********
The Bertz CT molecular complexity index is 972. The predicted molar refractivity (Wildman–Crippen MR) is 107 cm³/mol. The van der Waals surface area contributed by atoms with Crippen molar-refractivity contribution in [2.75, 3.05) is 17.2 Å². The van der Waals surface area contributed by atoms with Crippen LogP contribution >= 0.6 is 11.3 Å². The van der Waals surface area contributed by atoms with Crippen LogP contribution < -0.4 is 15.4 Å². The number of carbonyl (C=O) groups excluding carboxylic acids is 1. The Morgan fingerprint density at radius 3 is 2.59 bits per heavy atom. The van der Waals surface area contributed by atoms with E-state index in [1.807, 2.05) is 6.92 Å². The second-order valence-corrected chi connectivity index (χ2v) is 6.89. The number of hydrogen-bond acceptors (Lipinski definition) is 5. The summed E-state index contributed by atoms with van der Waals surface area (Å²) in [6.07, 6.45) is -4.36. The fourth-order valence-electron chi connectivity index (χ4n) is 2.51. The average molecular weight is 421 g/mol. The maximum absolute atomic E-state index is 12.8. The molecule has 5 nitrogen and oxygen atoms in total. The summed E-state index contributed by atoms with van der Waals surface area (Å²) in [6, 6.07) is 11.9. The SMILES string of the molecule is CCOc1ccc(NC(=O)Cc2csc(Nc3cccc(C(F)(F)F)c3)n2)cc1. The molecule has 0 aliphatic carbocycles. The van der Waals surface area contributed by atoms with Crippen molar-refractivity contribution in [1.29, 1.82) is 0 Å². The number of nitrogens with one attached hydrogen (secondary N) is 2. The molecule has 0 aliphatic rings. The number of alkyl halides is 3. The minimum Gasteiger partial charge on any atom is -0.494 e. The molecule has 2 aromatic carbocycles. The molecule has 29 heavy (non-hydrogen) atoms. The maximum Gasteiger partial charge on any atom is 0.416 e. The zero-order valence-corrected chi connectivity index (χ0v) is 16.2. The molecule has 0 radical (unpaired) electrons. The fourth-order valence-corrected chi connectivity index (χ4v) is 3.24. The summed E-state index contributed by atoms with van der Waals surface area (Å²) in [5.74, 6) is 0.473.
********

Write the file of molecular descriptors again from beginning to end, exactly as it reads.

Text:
The Bertz CT molecular complexity index is 972. The predicted molar refractivity (Wildman–Crippen MR) is 107 cm³/mol. The van der Waals surface area contributed by atoms with Crippen molar-refractivity contribution in [2.75, 3.05) is 17.2 Å². The van der Waals surface area contributed by atoms with Crippen LogP contribution >= 0.6 is 11.3 Å². The van der Waals surface area contributed by atoms with Crippen LogP contribution < -0.4 is 15.4 Å². The number of carbonyl (C=O) groups excluding carboxylic acids is 1. The Morgan fingerprint density at radius 3 is 2.59 bits per heavy atom. The van der Waals surface area contributed by atoms with E-state index in [1.807, 2.05) is 6.92 Å². The second-order valence-corrected chi connectivity index (χ2v) is 6.89. The number of hydrogen-bond acceptors (Lipinski definition) is 5. The summed E-state index contributed by atoms with van der Waals surface area (Å²) in [6.07, 6.45) is -4.36. The fourth-order valence-electron chi connectivity index (χ4n) is 2.51. The average molecular weight is 421 g/mol. The maximum absolute atomic E-state index is 12.8. The molecule has 5 nitrogen and oxygen atoms in total. The summed E-state index contributed by atoms with van der Waals surface area (Å²) in [6, 6.07) is 11.9. The SMILES string of the molecule is CCOc1ccc(NC(=O)Cc2csc(Nc3cccc(C(F)(F)F)c3)n2)cc1. The molecule has 0 aliphatic carbocycles. The van der Waals surface area contributed by atoms with Crippen molar-refractivity contribution in [1.29, 1.82) is 0 Å². The number of nitrogens with one attached hydrogen (secondary N) is 2. The molecule has 0 aliphatic rings. The number of alkyl halides is 3. The minimum Gasteiger partial charge on any atom is -0.494 e. The molecule has 2 aromatic carbocycles. The molecule has 29 heavy (non-hydrogen) atoms. The maximum Gasteiger partial charge on any atom is 0.416 e. The zero-order valence-corrected chi connectivity index (χ0v) is 16.2. The molecule has 0 radical (unpaired) electrons. The fourth-order valence-corrected chi connectivity index (χ4v) is 3.24. The summed E-state index contributed by atoms with van der Waals surface area (Å²) in [5.74, 6) is 0.473.